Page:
Barratt Homes reports £565.5 million in profits

<p>The result reflects a 45 per cent jump.</p>

Barratt Homes has reported a 45 per cent jump in profits to £565.5 million for the year to June 30th.

The FTSE 100 company says the strong results are in part due to improved mortgage availability and government support through its Help to Buy scheme. In addition, the market for new homes has remained strong across Britain and demand continues to exceed supply.

In its final results for the year, the firm said that private house prices rose by 8.7 per cent to an average of £262,500.

Chief executive David Thomas noted that the company was expecting further growth: "The new financial year has started very well; we have a strong forwards sales position," he said.

Since this time last year, Barratt has built 16,447 new homes – some of which were through joint ventures – and it has committed £957 million for around 17,000 more houses.

Commenting on the results, Chairman John Allan said the company had delivered an "excellent" performance.

Barratt will also be paying investors a special dividend of ten pence per share.

On Wednesday (September 9th), share prices for the firm were up 0.75 per cent at 641.75p.

"Sweet spot" for housebuilders

Richard Hunter, who heads up equities at Hargreaves Lansdown, told the BBC that it's a good time to be in the housebuilding market.

"Housebuilders find themselves in an extremely sweet spot at present and Barratt is no exception. A combination of low interest rates, a general lack of new housing supply, rising house prices and increased mortgage availability all play into its hands," he explained.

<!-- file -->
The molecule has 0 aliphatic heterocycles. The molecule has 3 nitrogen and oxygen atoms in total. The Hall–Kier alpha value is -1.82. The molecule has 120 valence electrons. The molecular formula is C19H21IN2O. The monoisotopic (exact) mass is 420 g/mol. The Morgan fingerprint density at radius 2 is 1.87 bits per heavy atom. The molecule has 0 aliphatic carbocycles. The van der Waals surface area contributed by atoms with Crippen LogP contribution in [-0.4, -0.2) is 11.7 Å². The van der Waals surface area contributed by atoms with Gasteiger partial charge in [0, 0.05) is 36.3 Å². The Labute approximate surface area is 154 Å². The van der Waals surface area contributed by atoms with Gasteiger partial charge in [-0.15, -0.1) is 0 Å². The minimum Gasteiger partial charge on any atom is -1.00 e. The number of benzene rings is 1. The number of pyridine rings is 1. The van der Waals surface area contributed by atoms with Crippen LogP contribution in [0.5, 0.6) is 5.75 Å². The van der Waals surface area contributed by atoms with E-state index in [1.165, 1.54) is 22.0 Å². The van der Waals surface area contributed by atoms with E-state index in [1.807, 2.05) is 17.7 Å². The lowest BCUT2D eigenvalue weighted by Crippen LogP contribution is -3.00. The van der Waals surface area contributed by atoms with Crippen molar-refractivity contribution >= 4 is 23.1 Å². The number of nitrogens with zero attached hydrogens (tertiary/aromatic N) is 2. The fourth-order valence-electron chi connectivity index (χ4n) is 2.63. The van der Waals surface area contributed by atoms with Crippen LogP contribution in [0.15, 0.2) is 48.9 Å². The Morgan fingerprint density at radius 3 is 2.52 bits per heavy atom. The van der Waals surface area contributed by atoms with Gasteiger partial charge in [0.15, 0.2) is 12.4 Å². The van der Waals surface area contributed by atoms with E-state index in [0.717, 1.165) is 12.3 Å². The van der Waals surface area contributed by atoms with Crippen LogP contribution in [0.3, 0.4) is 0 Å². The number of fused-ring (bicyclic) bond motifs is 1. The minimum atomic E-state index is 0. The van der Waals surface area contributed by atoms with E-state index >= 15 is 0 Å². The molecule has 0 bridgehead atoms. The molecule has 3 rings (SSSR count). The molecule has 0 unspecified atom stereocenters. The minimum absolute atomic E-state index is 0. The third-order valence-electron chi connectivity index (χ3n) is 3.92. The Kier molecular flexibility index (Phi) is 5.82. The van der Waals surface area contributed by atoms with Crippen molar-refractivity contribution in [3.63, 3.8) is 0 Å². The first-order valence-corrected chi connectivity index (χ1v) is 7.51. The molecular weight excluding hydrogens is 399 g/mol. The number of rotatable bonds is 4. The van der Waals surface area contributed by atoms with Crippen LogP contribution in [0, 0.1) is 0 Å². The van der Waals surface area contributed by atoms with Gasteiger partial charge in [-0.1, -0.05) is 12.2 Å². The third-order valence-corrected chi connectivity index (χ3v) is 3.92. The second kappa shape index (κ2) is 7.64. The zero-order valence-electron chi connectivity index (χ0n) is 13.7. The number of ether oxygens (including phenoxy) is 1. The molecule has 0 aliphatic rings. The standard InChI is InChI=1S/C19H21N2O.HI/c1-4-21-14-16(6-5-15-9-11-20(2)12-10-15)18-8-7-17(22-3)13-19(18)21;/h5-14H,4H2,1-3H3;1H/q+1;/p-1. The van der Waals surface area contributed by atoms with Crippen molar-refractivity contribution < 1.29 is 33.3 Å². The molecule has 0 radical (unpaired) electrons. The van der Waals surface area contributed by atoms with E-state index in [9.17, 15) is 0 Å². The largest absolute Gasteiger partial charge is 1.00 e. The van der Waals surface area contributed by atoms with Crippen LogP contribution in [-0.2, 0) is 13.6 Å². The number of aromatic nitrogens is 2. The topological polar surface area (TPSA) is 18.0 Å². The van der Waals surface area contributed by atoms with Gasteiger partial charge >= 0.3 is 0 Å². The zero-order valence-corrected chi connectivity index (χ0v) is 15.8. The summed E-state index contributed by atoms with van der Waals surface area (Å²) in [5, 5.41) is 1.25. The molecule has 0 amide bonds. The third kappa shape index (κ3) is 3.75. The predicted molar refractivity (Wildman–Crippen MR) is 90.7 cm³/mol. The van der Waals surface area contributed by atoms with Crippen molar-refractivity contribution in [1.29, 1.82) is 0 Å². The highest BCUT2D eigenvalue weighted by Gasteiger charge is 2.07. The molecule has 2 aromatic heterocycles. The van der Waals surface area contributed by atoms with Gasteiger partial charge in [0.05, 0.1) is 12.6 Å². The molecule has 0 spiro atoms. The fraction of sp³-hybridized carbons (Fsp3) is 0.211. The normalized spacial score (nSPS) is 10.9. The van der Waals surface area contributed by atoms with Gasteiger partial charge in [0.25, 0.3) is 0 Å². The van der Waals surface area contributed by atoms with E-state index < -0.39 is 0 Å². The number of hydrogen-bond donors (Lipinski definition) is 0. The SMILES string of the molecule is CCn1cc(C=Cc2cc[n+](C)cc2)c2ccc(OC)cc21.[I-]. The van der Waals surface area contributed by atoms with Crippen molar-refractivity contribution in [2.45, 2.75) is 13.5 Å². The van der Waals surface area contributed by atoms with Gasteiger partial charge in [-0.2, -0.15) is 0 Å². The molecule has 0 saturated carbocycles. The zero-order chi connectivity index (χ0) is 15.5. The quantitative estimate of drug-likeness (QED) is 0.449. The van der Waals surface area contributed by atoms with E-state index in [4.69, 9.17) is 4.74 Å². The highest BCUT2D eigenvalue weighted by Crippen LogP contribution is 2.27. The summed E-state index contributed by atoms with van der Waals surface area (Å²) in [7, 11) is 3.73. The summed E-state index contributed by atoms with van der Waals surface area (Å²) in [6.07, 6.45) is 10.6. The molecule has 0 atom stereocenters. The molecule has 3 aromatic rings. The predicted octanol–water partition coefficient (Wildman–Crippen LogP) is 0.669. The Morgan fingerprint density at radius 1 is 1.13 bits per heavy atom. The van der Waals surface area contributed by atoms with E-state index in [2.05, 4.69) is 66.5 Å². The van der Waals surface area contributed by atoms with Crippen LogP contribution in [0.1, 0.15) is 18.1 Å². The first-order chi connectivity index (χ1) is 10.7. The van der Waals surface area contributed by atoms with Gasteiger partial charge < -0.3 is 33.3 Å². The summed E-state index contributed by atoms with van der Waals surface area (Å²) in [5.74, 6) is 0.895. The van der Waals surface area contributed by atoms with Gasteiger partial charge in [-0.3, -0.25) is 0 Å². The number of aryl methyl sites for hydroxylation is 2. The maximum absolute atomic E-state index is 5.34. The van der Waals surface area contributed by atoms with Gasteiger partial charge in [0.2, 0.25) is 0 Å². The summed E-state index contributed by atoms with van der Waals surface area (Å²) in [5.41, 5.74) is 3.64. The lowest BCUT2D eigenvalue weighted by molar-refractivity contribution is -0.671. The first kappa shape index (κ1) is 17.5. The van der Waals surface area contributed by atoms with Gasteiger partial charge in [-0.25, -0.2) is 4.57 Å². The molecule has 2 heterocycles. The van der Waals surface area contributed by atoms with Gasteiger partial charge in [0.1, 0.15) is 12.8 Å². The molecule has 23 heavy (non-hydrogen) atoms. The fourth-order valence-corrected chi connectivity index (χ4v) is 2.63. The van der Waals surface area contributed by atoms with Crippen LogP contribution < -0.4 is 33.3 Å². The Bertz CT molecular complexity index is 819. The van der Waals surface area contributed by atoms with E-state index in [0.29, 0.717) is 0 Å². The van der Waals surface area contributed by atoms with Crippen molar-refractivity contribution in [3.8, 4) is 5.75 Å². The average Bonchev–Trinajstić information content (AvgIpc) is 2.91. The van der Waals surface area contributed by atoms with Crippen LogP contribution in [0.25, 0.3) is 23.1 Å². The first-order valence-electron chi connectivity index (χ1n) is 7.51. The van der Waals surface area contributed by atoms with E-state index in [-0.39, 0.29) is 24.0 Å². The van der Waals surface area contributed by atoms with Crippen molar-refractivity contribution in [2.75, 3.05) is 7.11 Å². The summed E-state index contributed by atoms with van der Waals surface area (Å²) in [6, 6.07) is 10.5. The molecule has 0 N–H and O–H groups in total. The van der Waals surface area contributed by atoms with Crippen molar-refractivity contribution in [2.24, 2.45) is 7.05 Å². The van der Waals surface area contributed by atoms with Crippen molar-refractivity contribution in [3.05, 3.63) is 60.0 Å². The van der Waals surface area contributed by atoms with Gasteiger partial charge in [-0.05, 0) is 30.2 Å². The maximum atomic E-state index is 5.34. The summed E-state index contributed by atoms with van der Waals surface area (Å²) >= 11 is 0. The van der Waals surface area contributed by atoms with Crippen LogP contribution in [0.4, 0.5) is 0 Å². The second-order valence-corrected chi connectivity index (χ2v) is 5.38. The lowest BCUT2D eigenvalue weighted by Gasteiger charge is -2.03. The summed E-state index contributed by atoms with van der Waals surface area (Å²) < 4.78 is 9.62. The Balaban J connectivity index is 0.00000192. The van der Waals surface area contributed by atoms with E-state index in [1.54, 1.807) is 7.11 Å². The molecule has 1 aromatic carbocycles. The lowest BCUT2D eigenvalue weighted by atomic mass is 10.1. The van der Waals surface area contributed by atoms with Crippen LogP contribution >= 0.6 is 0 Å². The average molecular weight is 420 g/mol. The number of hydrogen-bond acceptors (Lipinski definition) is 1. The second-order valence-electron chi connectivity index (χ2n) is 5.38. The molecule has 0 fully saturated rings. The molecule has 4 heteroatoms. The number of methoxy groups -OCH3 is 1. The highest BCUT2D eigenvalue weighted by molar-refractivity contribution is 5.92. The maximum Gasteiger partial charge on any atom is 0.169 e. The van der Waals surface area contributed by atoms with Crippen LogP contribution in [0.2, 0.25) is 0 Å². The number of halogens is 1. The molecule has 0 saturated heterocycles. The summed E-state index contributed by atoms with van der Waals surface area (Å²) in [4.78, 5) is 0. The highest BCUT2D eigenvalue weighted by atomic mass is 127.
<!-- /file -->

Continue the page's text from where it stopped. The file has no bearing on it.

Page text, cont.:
However, Mr Hunter also warned that if the Bank of England raises interest rates, it could lead to a slowdown in the housing and mortgage markets.

Help to Buy schemes

The government has also announced its latest figures for the take-up of its Help to Buy Schemes, which it said are proving equally popular.

Since it started in April 2013, the Equity Loan scheme has issued 56,402 mortgages. Under this scheme, which only applies to newly built houses, the government takes a 20 per cent stake of a property's value (up to £600,000) and receives its loan back once the property is sold or the mortgage re-paid.

The other programme, the Mortgage Guarantee scheme, has issued 56,401 mortgages since it started in October 2013. Under this scheme, the government underwrites loans of up to 15 per cent of a property's value up to £600,000.

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